Reviewed by: Bob Rossiter
|Featuring:||Heath Ledger, Emile Hirsch, John Robinson, Johnny Knoxville, Victor Rasuk|
|Producer:||John Linson, David Fincher, Art Linson|
Here’s what the distributor says about their film: “In the 1970s, a group of teenage surfers from a tough neighborhood known as “Dogtown” in Venice, CA pioneered a revolutionary new style of skateboarding. Riding the waves at the Pacific Ocean pier, the Z-Boys, known for their aggressive style and hard street attitude, combined the death-defying moves of surfing with the art of skateboarding and became overnight sensations and local legends. With empty pools as their canvas, the Z-boys paved the way to what is now referred to as “extreme sports,” and created a lifestyle that spread infectiously to become a worldwide counterculture phenomenon. But all of this fame would take its toll on the friendships that they thought would last a lifetime as the sport that started out as an afternoon hobby turned into big business.”
They came from nothing to change everything.
While “The Lords of Dogtown” contains a lot of skateboarding, it is primarily a movie about relationships. What can happen when a group of teenagers, who have nothing, find fame and fortune overnight? How does their attitude toward family, friends and even themselves change in the process?
The story revolves around the lives of Stacy Peralta, Tony Alva, Jay Adams and another friend named Sid. These teens were a part of the skateboard team known as the Z-boys. They took this name because the Zephyr Surf Shop owned by Skip sponsored them.
The boys were all from low-income families. Skip organized them into a team and used their success to promote his own business. He tried to mentor them, but he didn’t have his act together any better. His constant drunkenness and bad attitude eventually alienated him from the teens. Sid wasn’t much of a skater because of a physical problem with his equilibrium, but as a friend, he was always there. The others made fun of his difficulties on occasion, not realizing his obstacles could be signs of a more serious problem.
Jay had his own set of problems. He didn’t have a father in the home, and his mother was mentally unstable from taking so many illegal drugs. At times, he appeared to be more responsible than she was. Tony’s family was so poor that he jumped at the first opportunity to make “big money.” Stacy was the one boy that had regular employment. He was dedicated to his job and generally acted responsibly. This cost him a place on the Z-boy team at first, but he later proved his abilities and joined the others.
This isn’t a family film by any means, but there are some positive moments. In spite of the disagreements they get into, all four boys maintain a strong bond of relationship. Sid’s greatest contribution of friendship occurs at the end of the movie. Sorry, no spoilers. Jay shows commitment to his mother by trying to provide for her financially in a way she can’t do for herself. In the end, however, both Jay and Skip are examples of how not to live your life. Jay gets involved with gangs and the drug culture, while Skip finds it impossible to give up alcohol. They end up paying a price for their bad choices.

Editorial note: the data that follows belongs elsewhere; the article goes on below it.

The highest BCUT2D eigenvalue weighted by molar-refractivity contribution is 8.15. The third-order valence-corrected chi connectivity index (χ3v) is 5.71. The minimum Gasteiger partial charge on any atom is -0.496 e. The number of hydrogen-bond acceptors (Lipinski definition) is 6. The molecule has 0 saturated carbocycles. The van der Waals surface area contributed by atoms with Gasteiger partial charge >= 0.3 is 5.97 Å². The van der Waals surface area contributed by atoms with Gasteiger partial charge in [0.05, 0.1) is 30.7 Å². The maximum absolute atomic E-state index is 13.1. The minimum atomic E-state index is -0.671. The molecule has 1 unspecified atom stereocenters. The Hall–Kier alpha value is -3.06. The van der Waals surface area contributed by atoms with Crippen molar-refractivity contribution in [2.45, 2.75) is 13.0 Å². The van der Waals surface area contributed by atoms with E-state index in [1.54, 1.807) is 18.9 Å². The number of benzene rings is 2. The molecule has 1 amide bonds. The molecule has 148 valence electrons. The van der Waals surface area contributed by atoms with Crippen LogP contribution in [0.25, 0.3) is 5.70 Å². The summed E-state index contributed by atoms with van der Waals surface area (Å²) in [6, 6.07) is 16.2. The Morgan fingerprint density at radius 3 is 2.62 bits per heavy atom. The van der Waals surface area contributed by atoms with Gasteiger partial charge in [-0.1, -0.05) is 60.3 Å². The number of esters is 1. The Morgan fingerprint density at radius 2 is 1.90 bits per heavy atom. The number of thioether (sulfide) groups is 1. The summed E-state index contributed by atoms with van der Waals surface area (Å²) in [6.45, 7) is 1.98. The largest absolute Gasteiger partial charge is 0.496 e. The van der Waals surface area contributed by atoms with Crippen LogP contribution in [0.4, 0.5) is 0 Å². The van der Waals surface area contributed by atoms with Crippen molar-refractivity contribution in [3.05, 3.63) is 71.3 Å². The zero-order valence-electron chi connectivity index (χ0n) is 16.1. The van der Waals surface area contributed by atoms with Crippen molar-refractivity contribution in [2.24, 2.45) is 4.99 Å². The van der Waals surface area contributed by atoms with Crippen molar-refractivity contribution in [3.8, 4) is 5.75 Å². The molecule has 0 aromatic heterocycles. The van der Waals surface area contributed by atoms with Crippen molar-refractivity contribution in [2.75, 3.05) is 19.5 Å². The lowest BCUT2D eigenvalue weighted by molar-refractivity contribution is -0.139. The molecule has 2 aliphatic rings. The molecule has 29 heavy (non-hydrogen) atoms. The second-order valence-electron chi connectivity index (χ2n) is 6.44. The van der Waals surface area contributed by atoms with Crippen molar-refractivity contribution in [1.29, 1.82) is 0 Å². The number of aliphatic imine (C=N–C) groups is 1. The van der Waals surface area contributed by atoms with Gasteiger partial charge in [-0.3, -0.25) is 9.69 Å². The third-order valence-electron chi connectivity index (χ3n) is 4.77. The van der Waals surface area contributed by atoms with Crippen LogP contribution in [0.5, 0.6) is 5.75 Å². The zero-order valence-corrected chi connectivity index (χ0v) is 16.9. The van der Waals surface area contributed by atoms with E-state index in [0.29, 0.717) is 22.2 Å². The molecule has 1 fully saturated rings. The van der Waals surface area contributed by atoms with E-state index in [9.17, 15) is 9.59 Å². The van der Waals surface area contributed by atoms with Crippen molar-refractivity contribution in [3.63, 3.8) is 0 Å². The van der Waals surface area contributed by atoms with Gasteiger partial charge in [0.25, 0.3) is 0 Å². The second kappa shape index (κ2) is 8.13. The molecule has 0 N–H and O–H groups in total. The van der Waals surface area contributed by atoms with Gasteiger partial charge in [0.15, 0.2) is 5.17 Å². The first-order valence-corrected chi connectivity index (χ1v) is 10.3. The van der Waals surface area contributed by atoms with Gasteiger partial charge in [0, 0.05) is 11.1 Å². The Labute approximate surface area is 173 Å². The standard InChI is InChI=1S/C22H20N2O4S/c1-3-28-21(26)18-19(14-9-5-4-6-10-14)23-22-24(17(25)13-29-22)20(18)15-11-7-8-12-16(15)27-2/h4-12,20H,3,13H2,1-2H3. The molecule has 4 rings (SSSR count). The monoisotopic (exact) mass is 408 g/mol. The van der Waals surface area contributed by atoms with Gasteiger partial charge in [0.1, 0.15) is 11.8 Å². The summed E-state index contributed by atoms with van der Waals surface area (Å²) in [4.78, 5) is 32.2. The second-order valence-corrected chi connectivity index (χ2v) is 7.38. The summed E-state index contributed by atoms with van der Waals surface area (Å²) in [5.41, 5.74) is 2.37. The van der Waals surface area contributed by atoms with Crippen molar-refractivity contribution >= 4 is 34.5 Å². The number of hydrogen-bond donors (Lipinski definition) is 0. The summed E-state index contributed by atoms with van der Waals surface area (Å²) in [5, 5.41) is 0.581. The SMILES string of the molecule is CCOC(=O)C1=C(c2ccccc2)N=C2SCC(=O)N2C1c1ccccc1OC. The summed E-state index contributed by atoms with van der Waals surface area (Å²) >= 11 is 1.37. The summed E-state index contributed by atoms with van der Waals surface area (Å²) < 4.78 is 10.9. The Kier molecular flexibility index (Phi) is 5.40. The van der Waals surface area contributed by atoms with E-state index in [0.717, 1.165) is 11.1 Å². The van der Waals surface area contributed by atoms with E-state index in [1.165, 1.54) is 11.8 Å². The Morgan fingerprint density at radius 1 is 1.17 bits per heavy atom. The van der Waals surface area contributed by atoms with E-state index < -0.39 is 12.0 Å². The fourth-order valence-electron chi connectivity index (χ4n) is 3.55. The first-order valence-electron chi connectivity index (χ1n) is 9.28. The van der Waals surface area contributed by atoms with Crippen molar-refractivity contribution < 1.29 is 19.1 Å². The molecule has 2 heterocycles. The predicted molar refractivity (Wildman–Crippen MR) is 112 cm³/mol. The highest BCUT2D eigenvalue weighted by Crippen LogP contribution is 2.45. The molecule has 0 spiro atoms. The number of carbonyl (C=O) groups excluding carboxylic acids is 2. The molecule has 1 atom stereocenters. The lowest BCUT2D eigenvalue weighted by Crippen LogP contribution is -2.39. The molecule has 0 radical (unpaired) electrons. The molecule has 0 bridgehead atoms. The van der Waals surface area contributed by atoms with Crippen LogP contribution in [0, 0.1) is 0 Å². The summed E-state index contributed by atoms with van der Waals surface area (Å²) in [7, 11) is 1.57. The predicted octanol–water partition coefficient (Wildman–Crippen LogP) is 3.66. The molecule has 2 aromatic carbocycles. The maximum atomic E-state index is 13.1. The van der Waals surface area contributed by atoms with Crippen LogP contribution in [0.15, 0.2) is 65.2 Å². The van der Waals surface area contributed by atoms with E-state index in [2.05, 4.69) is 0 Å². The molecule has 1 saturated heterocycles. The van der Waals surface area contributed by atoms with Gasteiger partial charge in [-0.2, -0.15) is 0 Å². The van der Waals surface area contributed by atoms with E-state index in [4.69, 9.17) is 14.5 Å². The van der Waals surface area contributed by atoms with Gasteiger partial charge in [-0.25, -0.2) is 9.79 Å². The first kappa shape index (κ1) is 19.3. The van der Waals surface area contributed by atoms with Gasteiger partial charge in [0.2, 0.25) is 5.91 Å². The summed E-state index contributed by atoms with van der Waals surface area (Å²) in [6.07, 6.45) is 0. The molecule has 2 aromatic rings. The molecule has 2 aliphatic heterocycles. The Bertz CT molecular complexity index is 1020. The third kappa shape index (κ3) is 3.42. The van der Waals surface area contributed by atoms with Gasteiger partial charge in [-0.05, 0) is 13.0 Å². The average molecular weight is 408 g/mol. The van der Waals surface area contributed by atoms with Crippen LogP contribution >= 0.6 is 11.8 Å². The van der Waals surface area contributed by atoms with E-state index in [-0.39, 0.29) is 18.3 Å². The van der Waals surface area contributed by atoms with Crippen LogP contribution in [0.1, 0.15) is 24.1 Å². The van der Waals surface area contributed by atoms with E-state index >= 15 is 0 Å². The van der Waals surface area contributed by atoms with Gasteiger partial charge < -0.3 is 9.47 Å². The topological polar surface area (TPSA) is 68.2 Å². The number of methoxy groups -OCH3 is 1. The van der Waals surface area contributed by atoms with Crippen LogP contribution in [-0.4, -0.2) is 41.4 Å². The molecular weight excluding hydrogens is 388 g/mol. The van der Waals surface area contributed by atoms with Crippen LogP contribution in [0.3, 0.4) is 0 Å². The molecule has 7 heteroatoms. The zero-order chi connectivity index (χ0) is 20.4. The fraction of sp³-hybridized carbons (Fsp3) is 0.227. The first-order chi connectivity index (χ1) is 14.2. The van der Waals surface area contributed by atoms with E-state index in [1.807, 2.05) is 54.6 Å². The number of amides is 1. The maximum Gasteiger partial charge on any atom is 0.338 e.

At times, the Z-boys would skate down the street smashing windows or other peoples’ property. The boys would also break into peoples’ homes to use their pools as their own skate park, and talk about stealing from the owners. They stole from a gas station and a convenience store. The movie also contradicted its own view on drug use. While Jay made a bad decision about getting involved with drugs, marijuana use is encouraged.
Profanity and sexual immorality are two more vices that seem to be a large part of this culture. There are about 50 mostly moderate profanities, including a half dozen uses of the Lord’s name in vain. Sex is even more prevalent. It would take a whole booklet to detail the implied sex, skimpy clothing and sexually explicit language in this movie, so I will just mention a few. Tony and his teenage sister have different beds, but still share the same small bedroom. They both bring a sex partner into the room. The girls undress to their underwear and sex is implied. Preparing to have sex, Sid unzips a girl’s blouse revealing her bra. In another scene, a man who is either a transvestite or cross-dresser makes a pass at Tony.
While the picture of the skateboard culture may be accurate, it’s unfortunate they didn’t attempt to help those who felt alienated and depressed. The film portrayed many in this society as neglected. If they could only see that God Himself wants to be the father, the mother or the friend they are missing. That kind of hope would help produce the greatest skateboarders the world has ever known.
This is definitely not a movie for children or even teens. The PG-13 rating should be taken seriously, and my belief is that it comes close to an R rating.
Violence: Moderate / Profanity: Heavy / Sex/nudity: Heavy
NOTE: The above review is of the PG-13 theatrical release version of “Lords of Dogtown.” The DVD version of this film is longer and unrated.
See list of Relevant Issues—questions-and-answers.